Thursday, February 18, 2016

Living Happy #8: Don't Take Yourself Too Seriously

We all know that guy.  The guy that corrects you when you introduce him--has to make sure you get his title straight.  He's the guy that when you're making a point, you know he's not listening because he's thinking about what he's going to say next.  The guy that's constantly reminding you of his accomplishments and his pedigree.  He's the guy that's first to point out his success and the last to congratulate you on yours.  He's the guy that gets upset when somebody else is recognized for their effort or accomplishments.  He's not above taking a few unfair shots at others when he doesn't feel he's getting the attention he deserves--which is ALL the attention.

Ten years ago, I joined the Scottish Rite Valley of Danville.  It was only a few months after I became a Master Mason.  I only knew a couple people, and was a little nervous when I pulled up to the four story sandstone edifice of the Valley of Danville Temple.  I was told to go to the second floor when I arrived, so I got on the elevator with this huge bald-headed guy--he's probably 6'4" or 6'5".  He's not paying any attention to me.  Never says anything to me or even looks at me.  He's reading something.  The doors open on the second floor.  The second floor is a huge lounge, and it was full of Scottish Rite Masons waiting for the weekend festivities to begin.

I started to step out, and this guy steps out first, waving his hand in front of his face.  "What did you eat for lunch!" his voice boomed as he strode across the lounge.  Everyone turns around and looks at me and erupts into laughter.  The Valley Secretary walked up to me and said, "I see you met Bill Hussey."  And that's how I was first introduced to the members of the Valley of Danville.

To my absolute shock, I saw him later, and he was wearing a white cap--an unmistakable indication that this clown I'd met in the elevator had been awarded the fraternity's highest honor.  The 33rd Degree.  What started that day when I met the Illustrious Brother William J. Hussey, Jr. 33 was an endless exchange of practical jokes, accusations, and insults that have entertained members of the Valley of Danville and amused people on Facebook for a decade.  While Hussey doesn't take himself too seriously, he does take Freemasonry seriously, and his work has benefited the Fraternity in ways that would be difficult to calculate.  He does what he does because he loves it--and honors and accolades he never sought have followed.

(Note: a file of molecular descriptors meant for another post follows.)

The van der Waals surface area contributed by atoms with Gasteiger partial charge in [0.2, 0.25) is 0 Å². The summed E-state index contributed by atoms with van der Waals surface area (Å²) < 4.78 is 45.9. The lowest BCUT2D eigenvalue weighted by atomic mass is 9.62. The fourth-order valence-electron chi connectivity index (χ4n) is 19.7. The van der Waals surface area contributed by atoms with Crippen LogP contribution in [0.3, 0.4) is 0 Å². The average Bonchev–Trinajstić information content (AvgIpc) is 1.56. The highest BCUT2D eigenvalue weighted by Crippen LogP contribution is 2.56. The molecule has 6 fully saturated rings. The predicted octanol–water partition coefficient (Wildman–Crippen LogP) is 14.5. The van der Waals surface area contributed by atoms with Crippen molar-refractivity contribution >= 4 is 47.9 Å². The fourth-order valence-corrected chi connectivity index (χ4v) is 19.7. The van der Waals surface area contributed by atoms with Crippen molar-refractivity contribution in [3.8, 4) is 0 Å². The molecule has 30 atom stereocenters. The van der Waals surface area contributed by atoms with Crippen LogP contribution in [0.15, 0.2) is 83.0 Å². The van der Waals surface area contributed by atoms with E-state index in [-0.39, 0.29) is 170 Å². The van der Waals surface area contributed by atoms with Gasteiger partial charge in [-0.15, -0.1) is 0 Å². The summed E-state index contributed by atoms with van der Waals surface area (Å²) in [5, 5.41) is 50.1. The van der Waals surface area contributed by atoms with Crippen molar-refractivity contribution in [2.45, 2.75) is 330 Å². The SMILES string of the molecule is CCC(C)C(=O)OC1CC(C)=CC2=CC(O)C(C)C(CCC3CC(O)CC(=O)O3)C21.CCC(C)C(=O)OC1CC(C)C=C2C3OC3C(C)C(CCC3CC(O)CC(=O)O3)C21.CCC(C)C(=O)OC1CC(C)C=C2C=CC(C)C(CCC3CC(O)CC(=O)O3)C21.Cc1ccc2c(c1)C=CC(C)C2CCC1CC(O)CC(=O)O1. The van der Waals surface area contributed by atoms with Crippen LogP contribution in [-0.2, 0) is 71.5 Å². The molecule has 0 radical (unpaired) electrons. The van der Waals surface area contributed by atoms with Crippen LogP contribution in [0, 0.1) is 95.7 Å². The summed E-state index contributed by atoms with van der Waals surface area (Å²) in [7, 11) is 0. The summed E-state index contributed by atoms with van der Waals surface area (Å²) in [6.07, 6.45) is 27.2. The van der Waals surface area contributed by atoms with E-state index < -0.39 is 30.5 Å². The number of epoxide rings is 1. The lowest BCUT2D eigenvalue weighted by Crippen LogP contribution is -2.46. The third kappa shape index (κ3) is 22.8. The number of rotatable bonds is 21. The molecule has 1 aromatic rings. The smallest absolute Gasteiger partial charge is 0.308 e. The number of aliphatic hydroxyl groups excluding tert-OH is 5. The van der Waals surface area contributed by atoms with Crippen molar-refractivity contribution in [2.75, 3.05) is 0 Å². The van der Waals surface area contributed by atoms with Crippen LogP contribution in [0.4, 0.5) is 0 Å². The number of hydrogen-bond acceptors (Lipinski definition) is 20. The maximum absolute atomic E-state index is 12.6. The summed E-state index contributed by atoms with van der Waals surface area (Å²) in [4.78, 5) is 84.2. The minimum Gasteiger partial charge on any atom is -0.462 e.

I learned from Hussey that I could just be myself as a Freemason.  And I have been.  I set about doing what I had a passion to do--writing about Freemasonry.  Ten years later, I'm still doing that.  Believe it or not, because of all that research and writing, the books, the magazine articles, the papers, the blog posts, etc. THIS clown received a white hat, too!  That's right, the Valley of Danville has two white-capped clowns.  I believe when that happened, Hussey's comment was, "well the standards aren't what they used to be." That's typical.

People that take themselves too seriously are typically unhappy--because they are always disappointed that others don't see them as they see themselves.  No amount of praise or congratulations is enough for them.  They are always looking for more, so everything they do has a motive--to glorify themselves.

They aren't very likeable so nobody really goes out of their way for them.  If they do make it to the top, they've thrown up this huge wall between themselves and other people, so they have nobody to share that success with.  You've heard the expression "nice guys get ahead."  That's true.  When given a choice, people prefer people who are down-to-earth.  And people go out of their way to help somebody they like, so when it comes time for that promotion, or that bonus, or that award . . . who do you think gets it?  It's the guy everyone enjoys being around, the one that isn't expecting anything in return for his efforts besides the satisfaction of a job well done.

Have a look in the mirror.  As it's been said, pride goeth before a fall.  If you want to be happy, you're going to have to drop that pretense.  Get real.  Find something you're passionate about, and do it just for the sheer joy of doing it.  Not for awards.  Not for praise.  Not for promotion.  Not for attention.  Check that giant ego at the door, roll up your sleeves, get down from your pedestal, and join the rest of us.  The game is much more fun when you're part of a team.

~Todd E. Creason

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